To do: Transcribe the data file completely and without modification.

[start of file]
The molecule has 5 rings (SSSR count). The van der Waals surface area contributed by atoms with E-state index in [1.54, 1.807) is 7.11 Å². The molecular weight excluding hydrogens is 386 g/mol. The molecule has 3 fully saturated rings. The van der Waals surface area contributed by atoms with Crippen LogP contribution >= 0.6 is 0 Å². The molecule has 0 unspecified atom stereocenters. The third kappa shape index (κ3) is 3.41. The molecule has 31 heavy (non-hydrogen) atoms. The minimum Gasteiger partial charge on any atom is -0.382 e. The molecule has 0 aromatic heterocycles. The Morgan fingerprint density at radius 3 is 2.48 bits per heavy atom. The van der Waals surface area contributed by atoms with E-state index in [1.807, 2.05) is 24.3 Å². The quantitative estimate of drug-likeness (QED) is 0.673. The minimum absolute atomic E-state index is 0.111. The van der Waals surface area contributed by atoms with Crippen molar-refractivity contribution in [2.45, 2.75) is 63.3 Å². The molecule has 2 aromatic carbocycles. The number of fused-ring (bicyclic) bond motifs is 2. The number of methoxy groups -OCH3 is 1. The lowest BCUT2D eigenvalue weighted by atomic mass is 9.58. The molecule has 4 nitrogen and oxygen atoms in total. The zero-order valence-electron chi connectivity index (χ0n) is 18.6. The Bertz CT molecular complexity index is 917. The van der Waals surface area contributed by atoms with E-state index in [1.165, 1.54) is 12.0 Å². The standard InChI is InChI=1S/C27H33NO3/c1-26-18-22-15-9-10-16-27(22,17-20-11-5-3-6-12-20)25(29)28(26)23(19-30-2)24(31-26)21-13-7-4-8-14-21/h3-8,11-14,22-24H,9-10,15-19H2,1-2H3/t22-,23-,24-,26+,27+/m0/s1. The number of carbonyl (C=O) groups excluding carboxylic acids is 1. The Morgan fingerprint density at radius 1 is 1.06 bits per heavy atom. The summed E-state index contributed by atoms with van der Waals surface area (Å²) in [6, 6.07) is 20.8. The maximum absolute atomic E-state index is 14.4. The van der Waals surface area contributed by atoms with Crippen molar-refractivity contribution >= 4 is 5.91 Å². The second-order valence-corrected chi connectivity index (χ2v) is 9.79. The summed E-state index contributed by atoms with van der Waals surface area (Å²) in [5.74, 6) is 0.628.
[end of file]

The molecule has 5 rings (SSSR count). The van der Waals surface area contributed by atoms with E-state index in [1.54, 1.807) is 7.11 Å². The molecular weight excluding hydrogens is 386 g/mol. The molecule has 3 fully saturated rings. The van der Waals surface area contributed by atoms with Crippen LogP contribution >= 0.6 is 0 Å². The molecule has 0 unspecified atom stereocenters. The third kappa shape index (κ3) is 3.41. The molecule has 31 heavy (non-hydrogen) atoms. The minimum Gasteiger partial charge on any atom is -0.382 e. The molecule has 0 aromatic heterocycles. The Morgan fingerprint density at radius 3 is 2.48 bits per heavy atom. The van der Waals surface area contributed by atoms with E-state index in [1.807, 2.05) is 24.3 Å². The quantitative estimate of drug-likeness (QED) is 0.673. The minimum absolute atomic E-state index is 0.111. The van der Waals surface area contributed by atoms with Crippen molar-refractivity contribution in [2.45, 2.75) is 63.3 Å². The molecule has 2 aromatic carbocycles. The number of fused-ring (bicyclic) bond motifs is 2. The number of methoxy groups -OCH3 is 1. The lowest BCUT2D eigenvalue weighted by atomic mass is 9.58. The molecule has 4 nitrogen and oxygen atoms in total. The zero-order valence-electron chi connectivity index (χ0n) is 18.6. The Bertz CT molecular complexity index is 917. The van der Waals surface area contributed by atoms with E-state index in [1.165, 1.54) is 12.0 Å². The standard InChI is InChI=1S/C27H33NO3/c1-26-18-22-15-9-10-16-27(22,17-20-11-5-3-6-12-20)25(29)28(26)23(19-30-2)24(31-26)21-13-7-4-8-14-21/h3-8,11-14,22-24H,9-10,15-19H2,1-2H3/t22-,23-,24-,26+,27+/m0/s1. The number of carbonyl (C=O) groups excluding carboxylic acids is 1. The Morgan fingerprint density at radius 1 is 1.06 bits per heavy atom. The summed E-state index contributed by atoms with van der Waals surface area (Å²) in [6, 6.07) is 20.8. The maximum absolute atomic E-state index is 14.4. The van der Waals surface area contributed by atoms with Crippen molar-refractivity contribution >= 4 is 5.91 Å². The second-order valence-corrected chi connectivity index (χ2v) is 9.79. The summed E-state index contributed by atoms with van der Waals surface area (Å²) in [5.74, 6) is 0.628.